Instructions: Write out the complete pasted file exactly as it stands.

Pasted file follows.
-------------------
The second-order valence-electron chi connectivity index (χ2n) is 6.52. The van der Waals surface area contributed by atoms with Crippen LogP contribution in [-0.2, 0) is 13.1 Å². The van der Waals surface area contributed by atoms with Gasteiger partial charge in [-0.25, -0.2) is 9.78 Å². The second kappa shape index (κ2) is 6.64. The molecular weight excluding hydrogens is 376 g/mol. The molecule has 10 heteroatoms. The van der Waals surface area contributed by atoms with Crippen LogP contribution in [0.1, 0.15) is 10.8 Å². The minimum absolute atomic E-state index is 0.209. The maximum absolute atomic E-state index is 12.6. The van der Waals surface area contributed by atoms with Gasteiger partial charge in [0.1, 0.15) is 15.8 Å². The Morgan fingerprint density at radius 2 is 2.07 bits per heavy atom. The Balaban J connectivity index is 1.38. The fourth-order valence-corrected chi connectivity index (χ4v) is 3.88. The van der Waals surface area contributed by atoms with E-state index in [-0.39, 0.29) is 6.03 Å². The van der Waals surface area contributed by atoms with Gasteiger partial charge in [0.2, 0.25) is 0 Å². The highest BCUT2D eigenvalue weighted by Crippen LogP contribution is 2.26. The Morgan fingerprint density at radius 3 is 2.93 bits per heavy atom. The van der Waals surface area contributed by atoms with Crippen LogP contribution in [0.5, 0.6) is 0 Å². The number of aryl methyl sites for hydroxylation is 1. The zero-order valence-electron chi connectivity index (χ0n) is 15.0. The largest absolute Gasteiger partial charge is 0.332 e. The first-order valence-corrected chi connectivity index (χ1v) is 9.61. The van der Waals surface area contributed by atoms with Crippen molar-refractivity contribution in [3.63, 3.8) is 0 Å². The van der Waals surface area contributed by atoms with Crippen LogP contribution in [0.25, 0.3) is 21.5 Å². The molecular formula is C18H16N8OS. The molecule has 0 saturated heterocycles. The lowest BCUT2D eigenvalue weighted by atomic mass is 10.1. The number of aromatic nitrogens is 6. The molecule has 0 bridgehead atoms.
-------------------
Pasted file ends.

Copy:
The second-order valence-electron chi connectivity index (χ2n) is 6.52. The van der Waals surface area contributed by atoms with Crippen LogP contribution in [-0.2, 0) is 13.1 Å². The van der Waals surface area contributed by atoms with Gasteiger partial charge in [-0.25, -0.2) is 9.78 Å². The second kappa shape index (κ2) is 6.64. The molecular weight excluding hydrogens is 376 g/mol. The molecule has 10 heteroatoms. The van der Waals surface area contributed by atoms with Crippen LogP contribution in [0.1, 0.15) is 10.8 Å². The minimum absolute atomic E-state index is 0.209. The maximum absolute atomic E-state index is 12.6. The van der Waals surface area contributed by atoms with Gasteiger partial charge in [0.1, 0.15) is 15.8 Å². The Morgan fingerprint density at radius 2 is 2.07 bits per heavy atom. The Balaban J connectivity index is 1.38. The fourth-order valence-corrected chi connectivity index (χ4v) is 3.88. The van der Waals surface area contributed by atoms with E-state index in [-0.39, 0.29) is 6.03 Å². The van der Waals surface area contributed by atoms with Gasteiger partial charge in [0.2, 0.25) is 0 Å². The highest BCUT2D eigenvalue weighted by Crippen LogP contribution is 2.26. The Morgan fingerprint density at radius 3 is 2.93 bits per heavy atom. The van der Waals surface area contributed by atoms with Crippen LogP contribution in [0.5, 0.6) is 0 Å². The number of aryl methyl sites for hydroxylation is 1. The zero-order valence-electron chi connectivity index (χ0n) is 15.0. The largest absolute Gasteiger partial charge is 0.332 e. The first-order valence-corrected chi connectivity index (χ1v) is 9.61. The van der Waals surface area contributed by atoms with Crippen molar-refractivity contribution in [3.63, 3.8) is 0 Å². The van der Waals surface area contributed by atoms with Crippen LogP contribution in [0.25, 0.3) is 21.5 Å². The molecular formula is C18H16N8OS. The molecule has 0 saturated heterocycles. The lowest BCUT2D eigenvalue weighted by atomic mass is 10.1. The number of aromatic nitrogens is 6. The molecule has 0 bridgehead atoms.